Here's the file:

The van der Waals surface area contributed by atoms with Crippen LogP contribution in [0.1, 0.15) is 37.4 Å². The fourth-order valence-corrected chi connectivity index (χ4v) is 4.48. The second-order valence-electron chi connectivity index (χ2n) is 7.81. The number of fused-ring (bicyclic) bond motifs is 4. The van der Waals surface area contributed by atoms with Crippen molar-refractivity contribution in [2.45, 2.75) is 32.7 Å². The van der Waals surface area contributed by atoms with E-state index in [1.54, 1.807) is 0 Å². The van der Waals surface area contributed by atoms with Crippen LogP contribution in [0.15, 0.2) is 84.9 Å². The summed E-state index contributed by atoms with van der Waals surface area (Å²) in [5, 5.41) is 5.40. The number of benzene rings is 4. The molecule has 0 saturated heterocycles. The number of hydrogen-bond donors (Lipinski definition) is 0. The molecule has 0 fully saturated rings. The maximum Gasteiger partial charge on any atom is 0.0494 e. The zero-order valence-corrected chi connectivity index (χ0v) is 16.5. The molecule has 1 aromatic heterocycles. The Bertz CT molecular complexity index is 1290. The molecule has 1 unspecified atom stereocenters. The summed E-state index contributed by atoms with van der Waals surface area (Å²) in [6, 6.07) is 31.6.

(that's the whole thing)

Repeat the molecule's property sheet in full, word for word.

The van der Waals surface area contributed by atoms with Crippen LogP contribution in [0.1, 0.15) is 37.4 Å². The fourth-order valence-corrected chi connectivity index (χ4v) is 4.48. The second-order valence-electron chi connectivity index (χ2n) is 7.81. The number of fused-ring (bicyclic) bond motifs is 4. The van der Waals surface area contributed by atoms with Crippen molar-refractivity contribution in [2.45, 2.75) is 32.7 Å². The van der Waals surface area contributed by atoms with E-state index in [1.54, 1.807) is 0 Å². The van der Waals surface area contributed by atoms with Crippen LogP contribution in [0.15, 0.2) is 84.9 Å². The summed E-state index contributed by atoms with van der Waals surface area (Å²) in [5, 5.41) is 5.40. The number of benzene rings is 4. The molecule has 0 saturated heterocycles. The number of hydrogen-bond donors (Lipinski definition) is 0. The molecule has 0 fully saturated rings. The maximum Gasteiger partial charge on any atom is 0.0494 e. The zero-order valence-corrected chi connectivity index (χ0v) is 16.5. The molecule has 1 aromatic heterocycles. The Bertz CT molecular complexity index is 1290. The molecule has 1 unspecified atom stereocenters. The summed E-state index contributed by atoms with van der Waals surface area (Å²) in [6, 6.07) is 31.6.